FIG. 5.
Lung histological features of corticosteroid- and chemotherapy-treated mice infected with A. fumigatus. (A, C, E, and G) Lung sections from a corticosteroid-treated mouse 72 h after intratracheal inoculation with 107 conidia. (A) Hematoxylin-eosin stain; ...

Measurement of respiratory distress.

We investigated whether the pulmonary lesions observed in corticosteroid-treated mice and the fungal development observed in chemotherapy-treated mice were responsible for a deleterious effect on lung function by calculating a basal respiratory index reflecting respiratory waveforms, Penh, in conscious immunosuppressed mice at various times during infection (Fig. (Fig.6).6). Penh gradually increased in corticosteroid-treated mice until the death of the animals. In chemotherapy-treated mice, Penh increased by 24 h after infection (5.1 ± 2.8 [n = 10]) but decreased by 48 h after infection (3.1 ± 1.8 [n = 10]). These results suggest that the respiratory system was more severely affected in corticosteroid-treated mice than in chemotherapy-treated mice at the time of death.

FIG. 6.
Measurement of respiratory distress in corticosteroid-treated (left) or chemotherapy-treated (right) mice infected with A. fumigatus. Penh was determined in conscious mice just before infection (time zero) and every day after infection with 107 conidia ...

Dissemination of A. fumigatus.

Chitin is a component of the hyphal wall and is absent from mammalian cells. We assayed chitin to estimate the amounts of hyphal fungi in lungs, kidneys, and brains (Fig. (Fig.7).7). Chitin determinations confirmed histological results, as chitin concentrations were significantly lower in lungs of corticosteroid-treated mice than in those of chemotherapy-treated mice. This difference was also observed in brains and kidneys, indicating that the level of fungal dissemination was higher in chemotherapy-treated mice than in corticosteroid-treated mice. Experiments were performed to check the viability of the invading A. fumigatus. Brains and kidneys from chemotherapy-treated animals were collected 48 h after infection and homogenized for 30 s (Potter-Elvehjem glass homogenizer) in 1 ml of 0.1% Tween in water. Homogenates were plated on 2% glucose-1% peptone medium and incubated at 37°C for 48 h. Growing A. fumigatus was observed for both organs, indicating the viability of the invading fungus (data not shown).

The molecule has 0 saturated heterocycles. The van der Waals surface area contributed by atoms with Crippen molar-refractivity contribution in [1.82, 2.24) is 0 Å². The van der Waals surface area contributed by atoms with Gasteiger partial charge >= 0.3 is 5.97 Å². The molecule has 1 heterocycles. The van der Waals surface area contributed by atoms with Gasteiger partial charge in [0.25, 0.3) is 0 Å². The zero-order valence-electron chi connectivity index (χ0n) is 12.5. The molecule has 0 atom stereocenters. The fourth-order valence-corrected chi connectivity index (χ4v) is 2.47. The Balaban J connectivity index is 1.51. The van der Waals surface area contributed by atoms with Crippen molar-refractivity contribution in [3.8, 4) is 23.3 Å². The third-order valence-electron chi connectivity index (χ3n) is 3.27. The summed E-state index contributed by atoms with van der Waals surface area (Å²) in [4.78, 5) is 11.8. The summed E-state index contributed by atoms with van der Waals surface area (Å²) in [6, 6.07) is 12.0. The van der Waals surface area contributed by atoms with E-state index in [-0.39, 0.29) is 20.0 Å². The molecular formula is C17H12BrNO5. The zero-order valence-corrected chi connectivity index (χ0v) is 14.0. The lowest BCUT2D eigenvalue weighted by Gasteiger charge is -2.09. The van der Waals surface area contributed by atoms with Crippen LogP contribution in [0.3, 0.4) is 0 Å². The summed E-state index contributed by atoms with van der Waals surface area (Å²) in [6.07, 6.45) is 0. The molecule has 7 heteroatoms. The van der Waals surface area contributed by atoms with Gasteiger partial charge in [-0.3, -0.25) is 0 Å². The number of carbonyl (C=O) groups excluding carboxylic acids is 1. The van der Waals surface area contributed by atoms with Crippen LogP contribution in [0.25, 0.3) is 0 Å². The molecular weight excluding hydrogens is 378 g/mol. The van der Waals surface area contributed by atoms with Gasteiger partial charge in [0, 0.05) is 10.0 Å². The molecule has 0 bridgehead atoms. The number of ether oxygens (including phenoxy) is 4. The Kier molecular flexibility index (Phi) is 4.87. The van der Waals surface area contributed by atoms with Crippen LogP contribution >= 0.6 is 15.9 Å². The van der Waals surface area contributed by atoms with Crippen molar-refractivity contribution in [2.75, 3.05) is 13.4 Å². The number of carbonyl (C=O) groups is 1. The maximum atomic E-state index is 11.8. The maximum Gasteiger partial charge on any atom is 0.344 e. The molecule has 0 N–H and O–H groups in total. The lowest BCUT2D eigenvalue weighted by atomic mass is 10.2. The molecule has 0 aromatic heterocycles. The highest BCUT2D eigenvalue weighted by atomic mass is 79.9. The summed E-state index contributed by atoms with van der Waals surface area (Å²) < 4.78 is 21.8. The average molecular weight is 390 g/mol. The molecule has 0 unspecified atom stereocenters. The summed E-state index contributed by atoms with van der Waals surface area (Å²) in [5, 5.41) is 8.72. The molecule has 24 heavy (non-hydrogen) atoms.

FIG. 7.
Chitin determination in lungs, kidneys, and brains of immunocompetent and immunosuppressed mice infected with A. fumigatus. Organs of corticosteroid- and chemotherapy-treated mice were collected 72 and 48 h, respectively, after infection with 107 conidia. ...

We determined galactomannan concentrations in these organs to confirm the results obtained for chitin (Fig. (Fig.8),8), as galactomannan is released by growing A. fumigatus. In corticosteroid-treated mice, galactomannan concentrations were very low, close to the detection threshold. In chemotherapy-treated mice, galactomannan was detected at high concentrations. These data suggest that fungal development was extensive and systemic in chemotherapy-treated mice, whereas it was restricted in terms of both magnitude and location in corticosteroid-treated mice.